German reconnaissance photographs of the east coast of the UK taken shortly before World War II have been put on display for the first time.
Buchan Ness would have been an ideal invasion landing site
The aerial views of cities, towns and beaches from Kent to Wick were stolen from a Luftwaffe base by a British commando towards the end of the war.
He kept them hidden before passing them to retired policeman Archie Hill, who has decided to sell prints.
It is thought the images were used to co-ordinate German bombing missions.
The high quality spy pictures, taken from aircraft flying at about 15,000ft, could also have helped planning for Operation Sea Lion - the intended Nazi invasion of Britain which was eventually abandoned as Hitler turned his attention to tackling Russia on the Eastern Front instead.
Mr Hill, a former police inspector, said he was given the pictures by an elderly neighbour who had been a commando during the war and found the book of aerial photos after a raid on a Luftwaffe intelligence base in France.
Mr Hill said: "He thought he would put it under his jacket and took it off with him back home.
"He was a worried man for very many years and eventually asked me in confidence to look after it because he had always been terrified someone would knock on his door
"I promised him over the years that I wouldn't disclose who he was, but he was quite an important man in his own right."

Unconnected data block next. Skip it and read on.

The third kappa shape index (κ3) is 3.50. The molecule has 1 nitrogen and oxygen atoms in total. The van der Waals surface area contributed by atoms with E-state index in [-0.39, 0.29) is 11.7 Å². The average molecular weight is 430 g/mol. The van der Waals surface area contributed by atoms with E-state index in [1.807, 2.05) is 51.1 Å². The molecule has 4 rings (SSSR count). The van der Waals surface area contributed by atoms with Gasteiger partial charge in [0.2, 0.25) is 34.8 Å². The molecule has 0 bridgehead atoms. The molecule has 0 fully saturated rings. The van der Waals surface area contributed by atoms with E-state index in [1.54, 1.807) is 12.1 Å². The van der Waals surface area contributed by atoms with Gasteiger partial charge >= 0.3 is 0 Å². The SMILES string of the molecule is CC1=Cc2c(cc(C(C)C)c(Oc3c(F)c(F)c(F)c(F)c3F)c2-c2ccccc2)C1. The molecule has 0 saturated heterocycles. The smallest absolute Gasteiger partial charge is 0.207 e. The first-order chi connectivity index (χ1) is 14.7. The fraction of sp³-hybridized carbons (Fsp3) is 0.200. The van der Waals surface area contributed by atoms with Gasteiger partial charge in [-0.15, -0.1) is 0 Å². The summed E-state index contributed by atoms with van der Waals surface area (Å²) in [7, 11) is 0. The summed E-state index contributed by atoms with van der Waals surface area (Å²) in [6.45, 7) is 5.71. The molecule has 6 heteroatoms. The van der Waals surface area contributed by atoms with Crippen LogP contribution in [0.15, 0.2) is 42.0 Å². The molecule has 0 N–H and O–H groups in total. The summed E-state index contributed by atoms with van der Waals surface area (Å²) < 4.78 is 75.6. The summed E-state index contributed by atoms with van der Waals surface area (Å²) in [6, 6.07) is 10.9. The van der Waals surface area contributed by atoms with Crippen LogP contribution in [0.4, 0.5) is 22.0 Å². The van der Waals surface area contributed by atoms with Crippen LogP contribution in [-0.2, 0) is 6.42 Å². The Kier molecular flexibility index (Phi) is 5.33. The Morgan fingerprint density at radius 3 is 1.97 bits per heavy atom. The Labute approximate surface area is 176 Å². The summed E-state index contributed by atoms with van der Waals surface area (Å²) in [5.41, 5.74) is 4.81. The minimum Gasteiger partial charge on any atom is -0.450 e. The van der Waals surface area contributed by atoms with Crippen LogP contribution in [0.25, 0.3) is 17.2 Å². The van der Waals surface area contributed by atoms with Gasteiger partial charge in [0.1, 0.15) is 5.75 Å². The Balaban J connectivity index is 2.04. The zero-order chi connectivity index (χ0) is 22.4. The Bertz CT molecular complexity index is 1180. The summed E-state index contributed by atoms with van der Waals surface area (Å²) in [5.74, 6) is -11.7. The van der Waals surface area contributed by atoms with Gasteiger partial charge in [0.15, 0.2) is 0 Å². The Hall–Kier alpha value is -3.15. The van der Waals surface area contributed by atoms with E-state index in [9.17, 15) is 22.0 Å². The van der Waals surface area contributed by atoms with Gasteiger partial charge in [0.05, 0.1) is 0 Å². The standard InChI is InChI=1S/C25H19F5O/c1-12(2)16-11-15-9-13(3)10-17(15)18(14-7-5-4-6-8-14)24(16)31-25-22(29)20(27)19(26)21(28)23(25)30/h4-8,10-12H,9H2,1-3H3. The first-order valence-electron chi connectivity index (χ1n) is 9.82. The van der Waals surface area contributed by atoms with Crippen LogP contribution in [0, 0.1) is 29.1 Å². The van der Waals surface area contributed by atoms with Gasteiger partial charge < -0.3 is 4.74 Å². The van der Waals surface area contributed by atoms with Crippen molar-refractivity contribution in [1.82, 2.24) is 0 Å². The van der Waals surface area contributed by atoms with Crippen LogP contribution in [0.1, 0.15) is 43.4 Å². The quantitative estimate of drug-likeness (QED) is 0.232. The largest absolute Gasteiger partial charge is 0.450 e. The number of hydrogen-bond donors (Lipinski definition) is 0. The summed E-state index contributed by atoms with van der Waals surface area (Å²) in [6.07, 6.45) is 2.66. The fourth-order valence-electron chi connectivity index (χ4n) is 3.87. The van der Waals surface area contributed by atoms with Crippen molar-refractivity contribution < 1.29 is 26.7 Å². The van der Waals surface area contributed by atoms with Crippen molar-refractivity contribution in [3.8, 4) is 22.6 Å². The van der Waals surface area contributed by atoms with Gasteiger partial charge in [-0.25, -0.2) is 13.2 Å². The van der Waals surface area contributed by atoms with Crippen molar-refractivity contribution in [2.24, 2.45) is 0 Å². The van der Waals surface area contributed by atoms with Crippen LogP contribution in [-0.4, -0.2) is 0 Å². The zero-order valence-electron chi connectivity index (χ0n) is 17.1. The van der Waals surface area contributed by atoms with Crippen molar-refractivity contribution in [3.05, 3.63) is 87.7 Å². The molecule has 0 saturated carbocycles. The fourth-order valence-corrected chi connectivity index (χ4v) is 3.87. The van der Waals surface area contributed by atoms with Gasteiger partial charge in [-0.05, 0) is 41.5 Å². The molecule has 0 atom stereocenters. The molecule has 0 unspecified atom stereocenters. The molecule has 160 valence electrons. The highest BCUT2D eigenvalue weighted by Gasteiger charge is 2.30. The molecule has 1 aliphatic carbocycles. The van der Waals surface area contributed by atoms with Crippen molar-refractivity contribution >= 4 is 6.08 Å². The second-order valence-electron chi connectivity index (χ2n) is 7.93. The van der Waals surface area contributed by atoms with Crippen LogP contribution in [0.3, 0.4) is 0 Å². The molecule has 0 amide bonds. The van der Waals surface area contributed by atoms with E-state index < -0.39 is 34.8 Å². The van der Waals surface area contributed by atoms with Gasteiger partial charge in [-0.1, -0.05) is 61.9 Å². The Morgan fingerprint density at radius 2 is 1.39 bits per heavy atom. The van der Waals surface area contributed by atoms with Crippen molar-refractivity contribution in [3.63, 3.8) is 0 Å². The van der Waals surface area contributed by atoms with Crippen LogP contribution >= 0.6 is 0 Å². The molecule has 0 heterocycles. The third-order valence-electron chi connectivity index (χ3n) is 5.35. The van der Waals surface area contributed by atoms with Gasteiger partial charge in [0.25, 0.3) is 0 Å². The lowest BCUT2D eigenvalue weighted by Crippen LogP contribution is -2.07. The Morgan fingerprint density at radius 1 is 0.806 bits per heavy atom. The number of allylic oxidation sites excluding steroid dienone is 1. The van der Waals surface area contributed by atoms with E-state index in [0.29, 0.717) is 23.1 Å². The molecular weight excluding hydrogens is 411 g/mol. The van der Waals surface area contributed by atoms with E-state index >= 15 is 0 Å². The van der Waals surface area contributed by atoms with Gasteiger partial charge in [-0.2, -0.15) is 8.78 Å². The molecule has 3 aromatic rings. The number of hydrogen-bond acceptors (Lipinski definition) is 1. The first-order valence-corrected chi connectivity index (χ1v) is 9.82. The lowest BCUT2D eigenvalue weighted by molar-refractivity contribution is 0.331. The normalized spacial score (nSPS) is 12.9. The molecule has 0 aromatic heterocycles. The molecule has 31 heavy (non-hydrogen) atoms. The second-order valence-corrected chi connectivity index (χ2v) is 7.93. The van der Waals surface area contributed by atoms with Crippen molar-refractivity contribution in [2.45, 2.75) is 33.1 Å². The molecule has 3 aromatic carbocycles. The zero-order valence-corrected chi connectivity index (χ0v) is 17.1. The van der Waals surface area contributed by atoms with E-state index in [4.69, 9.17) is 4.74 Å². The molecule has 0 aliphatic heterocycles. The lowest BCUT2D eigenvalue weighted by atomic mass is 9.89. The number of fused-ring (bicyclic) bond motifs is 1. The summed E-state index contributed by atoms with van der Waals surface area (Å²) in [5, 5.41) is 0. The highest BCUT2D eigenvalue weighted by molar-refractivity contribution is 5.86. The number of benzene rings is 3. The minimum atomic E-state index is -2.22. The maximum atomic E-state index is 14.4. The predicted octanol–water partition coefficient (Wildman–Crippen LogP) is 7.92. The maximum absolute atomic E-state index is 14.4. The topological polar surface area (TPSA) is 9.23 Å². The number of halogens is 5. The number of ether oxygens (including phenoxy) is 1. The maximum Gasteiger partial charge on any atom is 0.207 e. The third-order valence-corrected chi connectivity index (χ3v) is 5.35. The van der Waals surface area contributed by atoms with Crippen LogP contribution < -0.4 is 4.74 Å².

Mr Hill said he believed many of the pictures were taken by commercial German aircraft, including Zeppelin airships, in the years leading up to the war.
He added: "The Luftwaffe used to fly civil flights and obviously they were taking photographs so the plans were even afoot then I think.
"A lot of these photographs were destroyed by the Russians when they took over Berlin and places like that. One or two escaped to Washington to the archives but I think this is quite a great look at the east coast of the UK way back in the 1930s and early 1940s."
Many of the photographs show beaches around Aberdeen, which was one of the most regularly bombed cities in Scotland.
Local historian David Atherton said he believed the Germans had intended to use Aberdeenshire as a landing point in any invasion.
He said: "Because of the gentle slope of a lot of the beaches it would have been a good place to come ashore.
"During the early part of the war the beaches around Aberdeenshire were very poorly defended.
"It wasn't until much later in the war that they built the tank traps and concrete pill boxes that are fairly familiar now."